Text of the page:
HEFFNER: So you still see it as an aid. You see it as a supplement, something that …
OLIVA: Well, yeah, but also a replacement for a lot of stuff that we used to do. But the aid in that sense, that it relieves me a good deal of material which the students can get in a much more congenial form, in their style. In the way that they like to get it.
HEFFNER: But, Jay, how do you account then for the many academics, and university presidents who are thinking of it along very different lines. Thinking of the future along very, very different lines.
OLIVA: Well, you see …
HEFFNER: They’re just wrong.
OLIVA: No. I would say de gustibus non desbutandum est, in matters of taste, there is no argument. We’re at a stage …
HEFFNER: That’s what the man said who kissed the cow?
OLIVA: That’s the one. [Laughter]
OLIVA: [Laughter] So, but the truth is that we’re at such an early stage of this, that we’re all guessing. And I’m, I’m venturing my guess. Venturing on the basis of some reasonable evidence, but only about … this much and this much … meaning, for example that there was a forecast that “E” companies that were developing were all going to go off to very cheap venues in the middle of cow fields some place because they didn’t eat. Well, they all moved to lower Manhattan. And when you, when you asked folks why, they say “Because as business is done I need the company …
OLIVA: … and the, and the shared experience and the opportunity to talk to the people who are in my world. And so, they show up at the local bar after work and say, “Listen, look me in the eye …”. Because one of the wonderful things about E-mail, that I find, is that it has no affect. It has no affect. You write and you say, “Would you like to do business with me?”. And the answer comes back “Yes.” If I’m talking to you and looking at you, that “Yes” could be in any of a multitude of forms. It could be “Yeah”. It could be [emphatic] “Yes”. It could be [non-emphatic] “Yea”. I need to see you to hear that because that’s we’re … that’s the way the world inter-changes. Language is inflection all the time. I love languages … but languages have a secret exposure of, of life. And you don’t get that there.
HEFFNER: The only trouble is, Jay, you’re going to have to deal with the possibility that that is the way it will be and we will be minus what you think is so important.
OLIVA: Well, that could be. From my point of view it’s almost not to worry about the technology as much as what you’d like to do and then figure out where the technology will help you. I think that orientation that’s come about in my own experience and happily … I teach Russian history, I went to school in France … my orientation is so global now, with the notion that our students … one of our schools, undergraduate Stern School of Business already requires our students to be, at least one semester, out of the country. Unless they happen to come from another country in which case they’re having their experience right here in New York. But, you know what I mean. Therefore, I think that they’re really going to have to orient themselves to a new … a vision of what faculty are. That faculty can come from all around the world, not just to visit, give a talk, but to become part … sort of integral part in the months that they have. Happily calendars are different all over the place, and, and develop … and then have students that are probably willing to travel, as if they were registering in their own place. Those are, those are the issues. And you say, “Well, could technology help with that?”. Absolutely. We are now teaching interactively with Brussels. We teach interactively with the National University of Mexico. We are able to enhance what we do for students because they have access now to people around the world who have expertise in areas that we couldn’t possibly develop on our own ohterwise.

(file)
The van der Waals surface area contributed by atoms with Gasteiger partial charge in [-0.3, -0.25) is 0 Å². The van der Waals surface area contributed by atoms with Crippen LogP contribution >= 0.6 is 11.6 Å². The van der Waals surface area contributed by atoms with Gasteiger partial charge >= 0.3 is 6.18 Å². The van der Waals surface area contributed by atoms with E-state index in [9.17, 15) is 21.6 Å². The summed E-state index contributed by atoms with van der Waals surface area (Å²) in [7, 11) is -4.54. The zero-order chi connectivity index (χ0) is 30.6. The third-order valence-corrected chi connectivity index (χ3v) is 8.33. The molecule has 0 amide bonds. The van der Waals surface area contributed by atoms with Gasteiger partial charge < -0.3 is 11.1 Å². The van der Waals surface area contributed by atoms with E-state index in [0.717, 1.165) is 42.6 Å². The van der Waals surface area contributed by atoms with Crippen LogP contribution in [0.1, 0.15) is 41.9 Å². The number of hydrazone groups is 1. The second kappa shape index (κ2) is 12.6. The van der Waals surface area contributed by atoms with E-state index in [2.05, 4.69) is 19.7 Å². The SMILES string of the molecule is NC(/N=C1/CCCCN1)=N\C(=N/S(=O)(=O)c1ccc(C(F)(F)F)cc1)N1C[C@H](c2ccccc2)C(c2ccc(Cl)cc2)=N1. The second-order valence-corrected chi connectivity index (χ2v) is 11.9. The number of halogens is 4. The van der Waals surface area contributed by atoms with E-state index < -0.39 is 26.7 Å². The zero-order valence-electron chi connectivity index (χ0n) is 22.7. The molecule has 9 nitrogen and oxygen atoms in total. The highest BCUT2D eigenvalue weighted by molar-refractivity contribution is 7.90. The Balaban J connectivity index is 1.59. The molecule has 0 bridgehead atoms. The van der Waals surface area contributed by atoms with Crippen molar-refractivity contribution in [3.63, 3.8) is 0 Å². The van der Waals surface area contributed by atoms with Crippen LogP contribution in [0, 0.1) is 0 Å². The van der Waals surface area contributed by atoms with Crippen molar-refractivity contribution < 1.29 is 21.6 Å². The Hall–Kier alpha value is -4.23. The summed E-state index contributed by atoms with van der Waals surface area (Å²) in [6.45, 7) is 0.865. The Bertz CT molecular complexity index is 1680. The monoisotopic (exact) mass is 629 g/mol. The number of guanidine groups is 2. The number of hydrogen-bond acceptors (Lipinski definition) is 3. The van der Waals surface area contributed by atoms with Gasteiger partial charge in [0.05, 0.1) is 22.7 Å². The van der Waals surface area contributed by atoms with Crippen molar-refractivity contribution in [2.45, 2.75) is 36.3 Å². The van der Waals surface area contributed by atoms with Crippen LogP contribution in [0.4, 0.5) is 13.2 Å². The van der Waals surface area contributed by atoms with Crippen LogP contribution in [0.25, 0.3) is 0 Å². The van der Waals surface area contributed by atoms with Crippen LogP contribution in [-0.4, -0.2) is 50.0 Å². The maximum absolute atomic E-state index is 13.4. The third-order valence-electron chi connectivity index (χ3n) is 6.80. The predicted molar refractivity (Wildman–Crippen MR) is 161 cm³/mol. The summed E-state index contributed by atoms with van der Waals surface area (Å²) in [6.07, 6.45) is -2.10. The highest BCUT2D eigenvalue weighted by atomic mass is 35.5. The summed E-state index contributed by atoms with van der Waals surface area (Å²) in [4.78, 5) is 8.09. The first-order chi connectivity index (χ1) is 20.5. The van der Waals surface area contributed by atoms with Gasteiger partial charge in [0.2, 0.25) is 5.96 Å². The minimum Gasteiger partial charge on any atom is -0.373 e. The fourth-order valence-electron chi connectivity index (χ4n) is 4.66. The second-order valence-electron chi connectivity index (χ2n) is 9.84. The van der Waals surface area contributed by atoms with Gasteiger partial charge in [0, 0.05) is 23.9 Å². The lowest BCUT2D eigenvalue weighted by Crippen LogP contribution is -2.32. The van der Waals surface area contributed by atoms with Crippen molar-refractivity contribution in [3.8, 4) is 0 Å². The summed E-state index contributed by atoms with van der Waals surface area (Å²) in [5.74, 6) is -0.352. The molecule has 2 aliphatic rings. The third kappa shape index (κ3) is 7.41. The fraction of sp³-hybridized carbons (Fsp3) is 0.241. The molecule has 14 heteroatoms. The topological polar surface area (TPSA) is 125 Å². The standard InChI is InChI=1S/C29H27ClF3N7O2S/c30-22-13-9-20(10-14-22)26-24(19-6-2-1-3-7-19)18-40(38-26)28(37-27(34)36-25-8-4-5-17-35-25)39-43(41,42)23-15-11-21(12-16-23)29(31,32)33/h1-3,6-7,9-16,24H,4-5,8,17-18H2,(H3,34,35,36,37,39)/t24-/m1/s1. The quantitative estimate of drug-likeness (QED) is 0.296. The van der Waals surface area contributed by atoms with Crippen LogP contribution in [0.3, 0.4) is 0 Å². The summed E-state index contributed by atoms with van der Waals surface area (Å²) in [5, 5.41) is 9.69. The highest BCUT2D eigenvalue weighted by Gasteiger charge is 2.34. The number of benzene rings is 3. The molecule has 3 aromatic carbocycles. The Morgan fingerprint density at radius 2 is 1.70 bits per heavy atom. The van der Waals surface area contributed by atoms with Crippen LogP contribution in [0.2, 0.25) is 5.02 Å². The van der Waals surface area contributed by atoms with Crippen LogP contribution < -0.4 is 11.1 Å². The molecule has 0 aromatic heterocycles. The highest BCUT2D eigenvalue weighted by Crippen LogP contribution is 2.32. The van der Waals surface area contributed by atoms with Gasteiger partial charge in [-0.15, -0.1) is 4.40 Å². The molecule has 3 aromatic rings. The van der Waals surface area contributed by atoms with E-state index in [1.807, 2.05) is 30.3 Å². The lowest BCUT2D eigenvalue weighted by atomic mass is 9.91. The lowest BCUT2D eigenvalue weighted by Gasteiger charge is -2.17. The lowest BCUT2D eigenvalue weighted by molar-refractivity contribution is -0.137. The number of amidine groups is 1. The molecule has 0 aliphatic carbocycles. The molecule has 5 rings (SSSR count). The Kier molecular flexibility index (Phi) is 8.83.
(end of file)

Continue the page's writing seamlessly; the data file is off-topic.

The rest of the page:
HEFFNER: In fact, NYU is all over the damn place.
OLIVA: Oh … we’re now, we’re located in eight places of our … we’re in forty countries, but eight where we have our own buildings and we’ll have another five coming up. We’re in Buenos Aires with our own building. We’re in Prague with the Charles University of Prague. We’re in Paris. We have our villas in Florence. We have almost 250 students in Florence this very minute.
HEFFNER: I accused John Sexton of being an imperialist.
OLIVA: [Laughter] it’s all quite friendly global interaction. [Laughter]
HEFFNER: What do you mean?
OLIVA: I mean that we find the same attitudes and interests. It’s interesting to me that … somebody said, “Well, where do you see New York University in this sort of constellation of universities?”. And some universities see themselves as part of football conferences. You know what I mean, … the alphabets … they say, “Well we’re part of the XYZ or the ABC”, and I think you know that we’re not. But we have a league and our league is truly … it’s the University of Paris, and it’s New Delhi, and it’s Ghana, it’s Capetown, it’s Buenos Aires, the Charles University, it’s Saint Petersburg (notice I didn’t say Moscow, I said St. Petersburg) …
OLIVA: It’s my town. What I mean is we find we have so much in common, so many of the issues that relate to us. Every 16 months, those universities … 30 of them, come to NYU, come to New York and we sit down and take up our cause and what is it that binds us together. We find out what binds us together is a whole set of responsibilities that are not generally common. Most of us responsible for health care in our area, responsible for dental care in our area. Most of us responsible from the government for economic development. We have all kinds of … but we look more alike … New York University looks more like those universities than it does a lot of universities that you would think we would be in, in competition with.
HEFFNER: Jay Oliva, you know it’s always wonderful talking to you. And thank you for joining me again today.
OLIVA: It was a great honor. I thank you.
HEFFNER: And thanks, too, to you in the audience. I hope you join us again next time. If you would like a transcript of today’s program, please send four dollars in check or money order to: The Open Mind, P. O. Box 7977, F.D.R. Station, New York, New York 10150
Meanwhile, as an old friend used to say, “Good night and good luck”.
N.B. Every effort has been made to ensure the accuracy of this transcript. It may not, however, be a verbatim copy of the program.